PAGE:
Behind the proliferation of Uber stories hitting the headlines in many countries, the emergence of a sharing economy fascinates, and sometimes worries us, especially because of its blurry boundaries. From the perspective of an economist, it can be described as a market expansion. Exchanges that previously fell within the scope of informal economy are now an integral part of formal economy. It that good news? Yes it is. But this rapid and incomplete transition also raises many problems.
Sharing economy or collaborative economy? Like for all new activities, the choice of a name is still subject to debate, as its boundaries aren’t clearly determined nor its impact on the global economy. Why not Uber-economy, as a hint to its most iconic representative?
New offer, new demand?
If we were to isolate one key event in the development of the Uber economy, it would be the creation of eBay in 1995, soon followed by many imitators such as Leboncoin in France. These are markets for second-hand products where consumers, and an increasing number of professionals, exchange used or new goods. Amazon became the leader of second-hand market of books. At the other end of the spectrum, Meetic organizes the “market” of emotional encounters.
This is the first trait of the Uber economy: contact and pairing. That’s why the term matching economy was coined for this new form of activity, notably by Timothy Taylor in his excellent blog. The website Airbnb uses the more subtle term of “affinity search”. The Internet is a particularly effective tool to organize, beyond the exchange of information, the balance between supply and demand, which is the keystone that can support a secondhand market with a certain level of security concerning quality of products and that of the participants in the exchange.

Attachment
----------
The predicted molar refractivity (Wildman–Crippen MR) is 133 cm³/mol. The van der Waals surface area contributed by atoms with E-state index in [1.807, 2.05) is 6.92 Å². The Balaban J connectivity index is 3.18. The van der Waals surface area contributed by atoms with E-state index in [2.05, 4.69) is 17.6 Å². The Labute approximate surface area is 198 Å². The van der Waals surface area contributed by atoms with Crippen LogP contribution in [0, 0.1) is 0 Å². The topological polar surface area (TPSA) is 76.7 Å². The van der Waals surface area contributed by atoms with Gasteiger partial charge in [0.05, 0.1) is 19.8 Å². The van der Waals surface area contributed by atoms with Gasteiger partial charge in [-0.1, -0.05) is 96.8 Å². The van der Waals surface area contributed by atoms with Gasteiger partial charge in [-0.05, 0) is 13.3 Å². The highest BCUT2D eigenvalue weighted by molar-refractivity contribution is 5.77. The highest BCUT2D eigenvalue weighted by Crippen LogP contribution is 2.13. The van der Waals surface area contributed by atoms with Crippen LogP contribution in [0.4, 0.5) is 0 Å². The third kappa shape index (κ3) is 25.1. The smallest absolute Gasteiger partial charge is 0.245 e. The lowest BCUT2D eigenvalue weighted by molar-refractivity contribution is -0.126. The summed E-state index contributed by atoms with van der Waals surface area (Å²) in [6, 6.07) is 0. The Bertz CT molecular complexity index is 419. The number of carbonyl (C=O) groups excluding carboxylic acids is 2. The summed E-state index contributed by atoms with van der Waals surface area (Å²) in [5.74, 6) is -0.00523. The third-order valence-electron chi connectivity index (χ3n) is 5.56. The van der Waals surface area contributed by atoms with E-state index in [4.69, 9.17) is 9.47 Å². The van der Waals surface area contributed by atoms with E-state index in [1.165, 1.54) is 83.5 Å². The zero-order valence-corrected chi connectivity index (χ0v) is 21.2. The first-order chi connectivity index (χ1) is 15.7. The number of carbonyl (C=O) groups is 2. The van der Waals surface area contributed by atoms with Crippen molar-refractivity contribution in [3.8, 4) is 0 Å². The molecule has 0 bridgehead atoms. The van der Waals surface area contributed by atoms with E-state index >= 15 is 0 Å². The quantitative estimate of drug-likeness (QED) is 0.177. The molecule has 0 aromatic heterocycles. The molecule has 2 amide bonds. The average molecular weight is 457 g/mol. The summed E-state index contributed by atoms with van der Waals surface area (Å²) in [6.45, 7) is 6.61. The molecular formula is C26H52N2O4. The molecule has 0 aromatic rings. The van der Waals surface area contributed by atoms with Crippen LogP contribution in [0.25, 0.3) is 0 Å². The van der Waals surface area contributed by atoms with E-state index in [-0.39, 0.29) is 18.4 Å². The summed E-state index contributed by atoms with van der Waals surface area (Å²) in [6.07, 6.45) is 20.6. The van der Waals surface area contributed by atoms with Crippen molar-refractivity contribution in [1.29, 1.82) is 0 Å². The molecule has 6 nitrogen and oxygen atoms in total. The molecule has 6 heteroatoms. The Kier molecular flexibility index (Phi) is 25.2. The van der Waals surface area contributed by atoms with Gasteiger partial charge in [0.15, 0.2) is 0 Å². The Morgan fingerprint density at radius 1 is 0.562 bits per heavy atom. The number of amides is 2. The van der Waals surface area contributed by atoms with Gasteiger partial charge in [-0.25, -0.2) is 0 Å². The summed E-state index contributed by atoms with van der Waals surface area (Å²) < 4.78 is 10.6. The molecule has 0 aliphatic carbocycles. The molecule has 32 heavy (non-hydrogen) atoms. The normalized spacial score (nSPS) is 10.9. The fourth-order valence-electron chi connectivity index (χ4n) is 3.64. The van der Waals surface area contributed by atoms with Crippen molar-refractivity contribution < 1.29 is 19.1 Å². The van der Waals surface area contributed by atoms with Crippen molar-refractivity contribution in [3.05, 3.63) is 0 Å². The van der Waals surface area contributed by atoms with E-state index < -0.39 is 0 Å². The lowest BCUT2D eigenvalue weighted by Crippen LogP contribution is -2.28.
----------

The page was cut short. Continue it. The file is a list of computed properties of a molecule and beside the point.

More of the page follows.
The Uber economy develops massively in the industries of transport and accommodation: Uber, Airbnb, Booking, as well as fast-growing European companies such as BlaBlaCar. In an excellent study published in EconFocus under the aegis of the Federal Reserve Bank of Richmond, economist Tim Sablik writes that 160,000 drivers are active under the brand Uber in the US, against 230,000 conventional taxis. This type of urban transport nearly doubles conventional transport and clearly, this new offer comes by replacing the old offer but expanding demand. Airbnb is offering over one million homes in 200 countries, as claimed on their website. The Accor Group, the third hotel group in the world, only offers 180,000 rooms, that is to say, 5 times less! The phenomenon is massive, both from the point of view of available supply as from that of demand, for new customers.